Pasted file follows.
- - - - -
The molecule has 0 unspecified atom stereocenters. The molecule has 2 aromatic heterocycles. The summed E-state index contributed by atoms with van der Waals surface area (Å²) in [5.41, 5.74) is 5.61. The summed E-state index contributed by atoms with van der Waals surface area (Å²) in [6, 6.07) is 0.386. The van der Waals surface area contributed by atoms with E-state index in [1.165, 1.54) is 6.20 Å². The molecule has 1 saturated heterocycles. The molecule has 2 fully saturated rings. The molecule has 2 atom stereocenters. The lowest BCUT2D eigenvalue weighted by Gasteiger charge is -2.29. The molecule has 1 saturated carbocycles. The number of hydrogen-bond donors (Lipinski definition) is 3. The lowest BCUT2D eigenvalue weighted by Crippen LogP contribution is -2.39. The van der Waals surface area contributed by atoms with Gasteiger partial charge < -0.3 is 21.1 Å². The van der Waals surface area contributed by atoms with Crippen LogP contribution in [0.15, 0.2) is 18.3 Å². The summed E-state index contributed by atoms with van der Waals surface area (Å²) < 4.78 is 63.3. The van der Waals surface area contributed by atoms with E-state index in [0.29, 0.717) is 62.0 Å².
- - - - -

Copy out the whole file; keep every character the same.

The molecule has 0 unspecified atom stereocenters. The molecule has 2 aromatic heterocycles. The summed E-state index contributed by atoms with van der Waals surface area (Å²) in [5.41, 5.74) is 5.61. The summed E-state index contributed by atoms with van der Waals surface area (Å²) in [6, 6.07) is 0.386. The van der Waals surface area contributed by atoms with E-state index in [1.165, 1.54) is 6.20 Å². The molecule has 1 saturated heterocycles. The molecule has 2 fully saturated rings. The molecule has 2 atom stereocenters. The lowest BCUT2D eigenvalue weighted by Gasteiger charge is -2.29. The molecule has 1 saturated carbocycles. The number of hydrogen-bond donors (Lipinski definition) is 3. The lowest BCUT2D eigenvalue weighted by Crippen LogP contribution is -2.39. The van der Waals surface area contributed by atoms with Gasteiger partial charge < -0.3 is 21.1 Å². The van der Waals surface area contributed by atoms with Crippen LogP contribution in [0.15, 0.2) is 18.3 Å². The summed E-state index contributed by atoms with van der Waals surface area (Å²) < 4.78 is 63.3. The van der Waals surface area contributed by atoms with E-state index in [0.29, 0.717) is 62.0 Å².